With no itinerary or definite plans, we took a bus to Olivares and talked about wanting to try ziplining in one of the famous parks in the City. We planned to get off at the nearest tricycle bay where we could get a ride to Picnic Grove, Peoples Park, but the bus broke down and we had to transfer to another bus. Then this jeep came rushing in front of us, its barker yelling a thread of places that are unfamiliar to me except one: Sky Ranch. No argument between me and Eliza here: we just smiled at each other and hopped on.

There’s a crowd at the ticketing area when we arrived at Sky Ranch. Not wanting to join the then sun-drenched mob, we opted to have an early lunch.


Bulalo One does not simply miss eating bulalo when you’re in Tagaytay.

Craving for a bowl of hot bulalo, we sought for a place where we could get it without leaving Sky Ranch. Sandwiched between fastfood chains we found Leslie’s Restaurant—already jam-packed at 11:00 AM—and enjoyed our bowl of the tasty beef shank and marrow soup.

We prepared to line up at the ticketing area after lunch. However, we noticed how the crowds were not depleting and that the place was slowly being wrapped in fog. Now, we would like zipline through something that is…well, green. Not through sheets of white, cold smoke. Sky Ranch is okay, but we'd love to see trees while ‘soaring’ through the air. Eliza then suggested going to Picnic Grove, saying it’s greener there.

Lai and AiObligatory selfie with Eliza before leaving Sky Ranch :)

Eagle eyes

And it’s true! The place is lush and verdant, ideal for our coveted activity. So we bought our tickets, strapped on the harnesses, and off we go!

The moment we were launched forward, I felt like I was somewhat loaned the perspective of an eagle darting through the air. (Seriously, I couldn’t help but feel a tad poetic when I was there). Flying was an adulterated form of bliss—there was a refreshing kind of freedom in the experience, and I wished so hard it would last for more than a few seconds shy of three minutes. But hey, geniis nowadays require compensations too—400Php for a “two-way” trip? Next time, maybe. You didn't know? I'm a royal cheapskate.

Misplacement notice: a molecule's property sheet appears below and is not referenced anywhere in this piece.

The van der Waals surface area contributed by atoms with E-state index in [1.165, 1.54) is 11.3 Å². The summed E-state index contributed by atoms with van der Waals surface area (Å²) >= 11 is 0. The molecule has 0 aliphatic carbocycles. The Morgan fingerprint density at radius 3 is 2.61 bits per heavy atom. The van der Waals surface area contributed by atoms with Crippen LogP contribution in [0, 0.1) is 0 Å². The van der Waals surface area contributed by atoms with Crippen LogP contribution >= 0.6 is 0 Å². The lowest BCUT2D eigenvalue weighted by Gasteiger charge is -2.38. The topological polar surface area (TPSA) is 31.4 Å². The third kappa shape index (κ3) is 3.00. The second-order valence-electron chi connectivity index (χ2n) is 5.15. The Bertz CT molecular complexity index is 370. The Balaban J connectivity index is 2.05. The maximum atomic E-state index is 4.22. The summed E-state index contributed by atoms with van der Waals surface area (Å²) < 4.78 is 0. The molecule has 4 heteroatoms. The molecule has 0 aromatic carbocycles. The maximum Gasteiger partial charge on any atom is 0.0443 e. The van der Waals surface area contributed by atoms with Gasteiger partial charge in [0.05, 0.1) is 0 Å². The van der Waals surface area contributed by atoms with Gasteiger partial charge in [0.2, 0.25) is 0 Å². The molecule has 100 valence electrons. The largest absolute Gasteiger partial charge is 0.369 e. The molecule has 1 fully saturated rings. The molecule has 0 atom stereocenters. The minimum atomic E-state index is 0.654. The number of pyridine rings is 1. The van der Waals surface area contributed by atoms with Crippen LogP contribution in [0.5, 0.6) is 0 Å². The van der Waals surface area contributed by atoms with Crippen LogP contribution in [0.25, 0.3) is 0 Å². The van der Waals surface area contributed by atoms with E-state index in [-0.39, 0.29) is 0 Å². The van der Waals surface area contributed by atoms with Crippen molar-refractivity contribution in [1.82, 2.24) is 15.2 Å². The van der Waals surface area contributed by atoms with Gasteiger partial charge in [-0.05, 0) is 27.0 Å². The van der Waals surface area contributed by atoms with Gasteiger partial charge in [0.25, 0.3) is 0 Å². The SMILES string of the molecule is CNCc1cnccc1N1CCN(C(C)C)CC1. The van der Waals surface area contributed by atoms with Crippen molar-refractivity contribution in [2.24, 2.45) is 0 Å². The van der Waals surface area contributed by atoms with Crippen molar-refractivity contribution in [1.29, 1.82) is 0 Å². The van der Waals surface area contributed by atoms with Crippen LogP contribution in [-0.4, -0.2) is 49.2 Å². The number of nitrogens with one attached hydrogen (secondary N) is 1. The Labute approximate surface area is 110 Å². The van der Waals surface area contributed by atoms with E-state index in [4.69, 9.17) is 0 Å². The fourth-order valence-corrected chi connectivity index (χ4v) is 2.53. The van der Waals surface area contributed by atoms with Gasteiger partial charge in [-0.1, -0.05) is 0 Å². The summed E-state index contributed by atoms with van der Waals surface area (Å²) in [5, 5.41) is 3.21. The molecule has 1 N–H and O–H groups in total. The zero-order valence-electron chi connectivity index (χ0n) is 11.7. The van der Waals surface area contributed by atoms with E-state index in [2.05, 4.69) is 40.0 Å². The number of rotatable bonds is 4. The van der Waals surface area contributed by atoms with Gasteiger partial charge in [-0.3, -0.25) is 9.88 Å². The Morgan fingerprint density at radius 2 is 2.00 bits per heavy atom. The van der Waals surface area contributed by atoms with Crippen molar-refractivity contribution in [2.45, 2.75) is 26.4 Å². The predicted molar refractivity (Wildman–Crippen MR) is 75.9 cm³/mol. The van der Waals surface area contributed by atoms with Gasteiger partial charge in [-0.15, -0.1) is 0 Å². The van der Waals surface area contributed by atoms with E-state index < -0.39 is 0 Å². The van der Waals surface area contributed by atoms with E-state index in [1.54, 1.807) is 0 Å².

ZiplineAnother bucketlist item ticked off :)

So yes, we did opt for a “one-way” zipline trip to the other side of the grove, squealing with excitement at the start and then keeping silent with awe as we drank in the beautiful surroundings.

Taal ViewingAdmiring the Little Beauty.

While waiting for our (free!) photograph, we took walks and marveled at beauty of the Taal Volcano from a distance. On our next trip here, Eliza promised, we’re going to take a boat ride to the Taal lake to get a closer look at it.

 IMG-20141005-01614 …of course, another obligatory selfie with Madamme.

HOME of the Orange Madonna

A few hours later, we decided to visit the Tierra de Maria Chapel in Nature’s Park that we passed on our way to Picnic Grove. Our attention was arrested by the fifty-foot orange image of Mother Mary—or more specifically, of Our Lady of Manaoag. We learned later on that the chapel was called HOME or the Haven of Meditation and Enrichment, and that many devotees from Manila and other cities are visiting the place for prayer and worship.

IMG_20141005_143506 Sending out sun-kissed stares.

The place was couched in a well-manicured flower garden. It was small, but it shelters a lot: there’s a symbolic “Wedding at Cana” wishing well, a religious store, different paintings of the Stations of the Cross, Forgiveness Corners, halls covered with the Calendars of Saints, and even a fish spa. People who visited are deep in solemn prayers; they were lining up to touch the image of Christ inside the Church (which, of course, I didn’t take a picture of out of respect).

Well and Stations 
Mama Mary's Religious Store

We got to take a closer look at the Mary statue because the chapel has a meditation deck on the third floor. From there, the Taal Volcano could also be seen.


We’re not only there for sightseeing, of course; we said our own prayers and wishes before leaving the place.


Chow again

Come merienda time, we’re craving for burgers: Mushroomburgers! Hey, they say calories don’t count on weekends, right? :)  The last time we went to this place, we were just wet-behind-the-ears college students on a trip with their favorite photography professor. In some form of salute to all the memories this place holds for us, we…gobbled down one burger each. Cheers!

Mushroomburger! I MISSED YOU!


Chow Time

Eliza got herself a Royal Burger with fries while I munched on the Mushroom Burger Melt with mushroom fries—the carbs are so going to hurl me back to square one on my ‘fitness routine’, but I didn’t care at that time. We had fun, talking about the trip and about the most random of things, ranging from how I spotted a guy that is a dead ringer of my DTI crush (What?! I allow my inner teen out sometimes) to how Elai is jokingly plotting pseudo-revenge on some girl, soap opera-style.